Gait Analysis In Knee Osteoarthritis

Project IDRRG3-19002 / CG001
PartnerWoodlands Health Campus
FocusMusculoskeletal, Knee Osteoarthritis
Clinical PIDr Bryan TAN Yijia
Associate Consultant, Woodlands Health Campus
Technical PIDr Cyril John William Donnelly
Principal Research Fellow, Rehabilitation Research Institute of Singapore
MentorAssoc/Prof ANG Wei Tech
Executive Director, Research Institute of Singapore
Associate Professor
School of Mechanical & Aerospace Engineering and LKC School of Medicine, Nan​yang Technological University
ResearchersAlex Lim Lek Syn, Research Assistant | Dr Amr Alhossary, Research Fellow | Dr Desmond Chong, Associate Professor, SIT | Hu Yi, LKCMedicine | Josephine Lam Pei Wen, Research Associate | Dr Lau Jun Liang, Research Fellow | Dr Phillis Teng, Assistant Professor, NIE | Dr Pua Yong Hao, SGH | Dr Ross Clark, Associate Professor, University of the Sunshine Coast | Dr Wu Tsung-Lin, Senior Research Fellow | Yong Jia Wei, Project Officer


The challenge

According to the Singapore Burden of Disease Study in 2014, Osteoarthritis (OA) is the 5th reason for years of life lost to disability, ill health, or early death.

While lifestyle changes such as losing weight and exercise are prescribed as a first line of defence to take weight off this load-bearing joint, increasing sedentary lifestyles that involve weekend bursts of sports activities mean that hospitals are increasingly diagnosing patients as young as 45 years of age with knee osteoarthritis.

Given that knee implants typically last 10-20 years at most and patients are living longer, such surgery is not recommended in patients below 60-70 years of age. Removing a knee implant causes devastating injury to the remaining tissue and makes further implants impractical.

There is a need, therefore, to diagnose the potential for knee damage before it happens so that preventive treatments may be applied.


The proposed solution

We advocate precision rehabilitation through gait analysis as a key strategy in optimising non-surgical treatment. The aim of the study is to investigate the utility of Statistical Parametric Mapping (SPM1D) to identify movement deficiencies in a patient that may lead to knee osteoarthritis in later life, and to recommend an intervention prescription that will delay or negate the need for surgical intervention.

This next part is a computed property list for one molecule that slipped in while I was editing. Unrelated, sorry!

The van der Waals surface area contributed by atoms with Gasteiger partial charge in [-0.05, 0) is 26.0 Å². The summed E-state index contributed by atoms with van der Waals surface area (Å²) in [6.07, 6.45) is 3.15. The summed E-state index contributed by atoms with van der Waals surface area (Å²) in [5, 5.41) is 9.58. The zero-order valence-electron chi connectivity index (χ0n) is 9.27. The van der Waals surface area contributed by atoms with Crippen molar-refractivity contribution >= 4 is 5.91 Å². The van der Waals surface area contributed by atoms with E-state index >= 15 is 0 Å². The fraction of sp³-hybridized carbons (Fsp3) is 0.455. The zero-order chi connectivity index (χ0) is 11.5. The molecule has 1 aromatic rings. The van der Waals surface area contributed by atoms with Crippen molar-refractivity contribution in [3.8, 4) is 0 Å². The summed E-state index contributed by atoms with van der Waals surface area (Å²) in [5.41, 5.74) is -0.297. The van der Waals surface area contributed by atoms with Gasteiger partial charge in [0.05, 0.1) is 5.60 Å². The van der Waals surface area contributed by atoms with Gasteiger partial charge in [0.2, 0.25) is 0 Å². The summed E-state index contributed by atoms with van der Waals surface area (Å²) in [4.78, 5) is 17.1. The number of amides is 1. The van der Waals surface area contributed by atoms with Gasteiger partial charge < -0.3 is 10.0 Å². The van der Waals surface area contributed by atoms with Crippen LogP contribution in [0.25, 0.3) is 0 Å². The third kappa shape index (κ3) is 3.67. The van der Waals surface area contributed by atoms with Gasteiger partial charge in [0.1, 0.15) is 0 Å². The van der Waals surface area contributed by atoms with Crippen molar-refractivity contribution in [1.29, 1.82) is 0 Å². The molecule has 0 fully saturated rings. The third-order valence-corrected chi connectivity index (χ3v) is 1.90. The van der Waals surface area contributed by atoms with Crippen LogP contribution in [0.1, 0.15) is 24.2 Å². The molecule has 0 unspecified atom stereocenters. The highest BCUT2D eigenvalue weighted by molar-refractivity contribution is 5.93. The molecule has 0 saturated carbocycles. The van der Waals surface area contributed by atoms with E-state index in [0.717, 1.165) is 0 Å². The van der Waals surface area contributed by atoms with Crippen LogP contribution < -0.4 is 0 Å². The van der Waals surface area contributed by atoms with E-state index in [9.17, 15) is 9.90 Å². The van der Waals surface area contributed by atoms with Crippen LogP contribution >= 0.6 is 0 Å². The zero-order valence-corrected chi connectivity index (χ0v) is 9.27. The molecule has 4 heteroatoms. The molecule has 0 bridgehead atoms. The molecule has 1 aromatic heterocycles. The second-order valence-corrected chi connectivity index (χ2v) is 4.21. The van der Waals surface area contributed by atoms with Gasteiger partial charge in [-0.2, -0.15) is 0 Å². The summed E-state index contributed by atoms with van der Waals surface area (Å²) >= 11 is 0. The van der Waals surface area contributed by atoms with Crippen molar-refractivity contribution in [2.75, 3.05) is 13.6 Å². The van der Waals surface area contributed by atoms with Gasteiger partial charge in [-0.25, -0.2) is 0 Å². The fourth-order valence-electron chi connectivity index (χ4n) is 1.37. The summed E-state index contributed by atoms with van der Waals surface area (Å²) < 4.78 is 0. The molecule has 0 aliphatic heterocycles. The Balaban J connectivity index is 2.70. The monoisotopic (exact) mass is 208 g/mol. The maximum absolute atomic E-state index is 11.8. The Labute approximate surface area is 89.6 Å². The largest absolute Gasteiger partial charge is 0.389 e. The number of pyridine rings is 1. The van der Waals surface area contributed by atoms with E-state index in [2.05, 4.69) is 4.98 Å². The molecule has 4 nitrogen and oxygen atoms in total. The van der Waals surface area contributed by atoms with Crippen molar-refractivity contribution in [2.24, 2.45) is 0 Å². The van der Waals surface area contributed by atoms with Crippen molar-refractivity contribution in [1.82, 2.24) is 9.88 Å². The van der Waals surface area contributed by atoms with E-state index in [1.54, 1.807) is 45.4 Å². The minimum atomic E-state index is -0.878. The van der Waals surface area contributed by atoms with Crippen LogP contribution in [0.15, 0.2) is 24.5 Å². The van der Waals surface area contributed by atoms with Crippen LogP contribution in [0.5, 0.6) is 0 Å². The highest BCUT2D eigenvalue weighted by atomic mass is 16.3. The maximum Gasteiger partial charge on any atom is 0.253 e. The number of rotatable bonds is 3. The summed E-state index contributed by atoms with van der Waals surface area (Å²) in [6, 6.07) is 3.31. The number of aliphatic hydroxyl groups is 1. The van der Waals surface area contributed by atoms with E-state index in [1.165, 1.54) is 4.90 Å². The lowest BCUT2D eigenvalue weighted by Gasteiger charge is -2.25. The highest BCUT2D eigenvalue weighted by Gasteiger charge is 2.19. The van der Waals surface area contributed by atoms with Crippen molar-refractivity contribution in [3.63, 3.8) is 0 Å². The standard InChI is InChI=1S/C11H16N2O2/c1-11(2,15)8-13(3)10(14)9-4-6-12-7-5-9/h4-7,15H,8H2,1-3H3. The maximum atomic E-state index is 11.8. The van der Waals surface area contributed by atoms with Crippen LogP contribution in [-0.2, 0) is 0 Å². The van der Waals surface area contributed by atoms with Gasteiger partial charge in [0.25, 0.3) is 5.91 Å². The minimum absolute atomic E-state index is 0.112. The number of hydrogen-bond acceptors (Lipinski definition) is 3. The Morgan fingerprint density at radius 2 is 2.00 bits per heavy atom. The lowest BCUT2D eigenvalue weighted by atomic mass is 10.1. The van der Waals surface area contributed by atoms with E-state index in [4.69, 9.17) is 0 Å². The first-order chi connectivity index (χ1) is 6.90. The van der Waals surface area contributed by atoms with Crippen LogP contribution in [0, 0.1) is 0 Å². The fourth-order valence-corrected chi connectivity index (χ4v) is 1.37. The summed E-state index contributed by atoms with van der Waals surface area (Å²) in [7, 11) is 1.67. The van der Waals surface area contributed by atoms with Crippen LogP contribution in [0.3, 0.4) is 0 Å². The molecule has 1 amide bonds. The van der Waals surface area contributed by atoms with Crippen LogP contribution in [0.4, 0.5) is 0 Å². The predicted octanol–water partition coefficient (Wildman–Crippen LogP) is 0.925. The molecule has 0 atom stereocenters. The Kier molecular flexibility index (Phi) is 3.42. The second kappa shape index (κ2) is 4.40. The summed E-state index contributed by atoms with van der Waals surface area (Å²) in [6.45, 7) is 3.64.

Current status

Twenty-four healthy and twenty KOA older-aged participants of Asian ethnicity were recruited in this study. The participants went through different tasks such as static standing, 10m walk, step-down, step-up, time-up-and-go, etc., while motion data was captured by the Qualisys motion capture system and electromyography (EMG) data was captured by the PicoEMG system. Kinematic and kinetic data were calculated via the Visual 3D Professional software.

For the 10m walk task, SPM1D was used to analyse and compare joint angles, joint moments, and EMG between healthy and KOA participants. The analysis results showed that the KOA group has larger knee flexion angle and ankle dorsiflexion angle during walking as well as in static standing.


  1. Dhruv Gupta, Cyril John Donnelly, Jeffrey A. Reinbolt. Finding emergent gait patterns may reduce progression of knee osteoarthritis in a clinically relevant time frame. Life, 12(7), 1050 (2022).
  2. Amr Alhossary, Todd Pataky, Wei Tech Ang, Karen Sui Geok Chua, Wai Hang Kwong, Cyril John Donnelly. Versatile clinical movement analysis using statistical parametric mapping in MovementRx. Scientific Reports, 13, 2414 (2023).
  3. Y. Hu, P. Teng, T.-L. Wu, R.A. Clark, Y.-H. Pua, J. Yong, A.Alhossary, L.Lim, W.Ang, B.Tan. Association between standing and walking biomechanical parameters in knee osteoarthritis patients using statistical parametric mapping. OARSI World Congress on Osteoarthritis. Denver, CO, United States. 17-20 March 2023.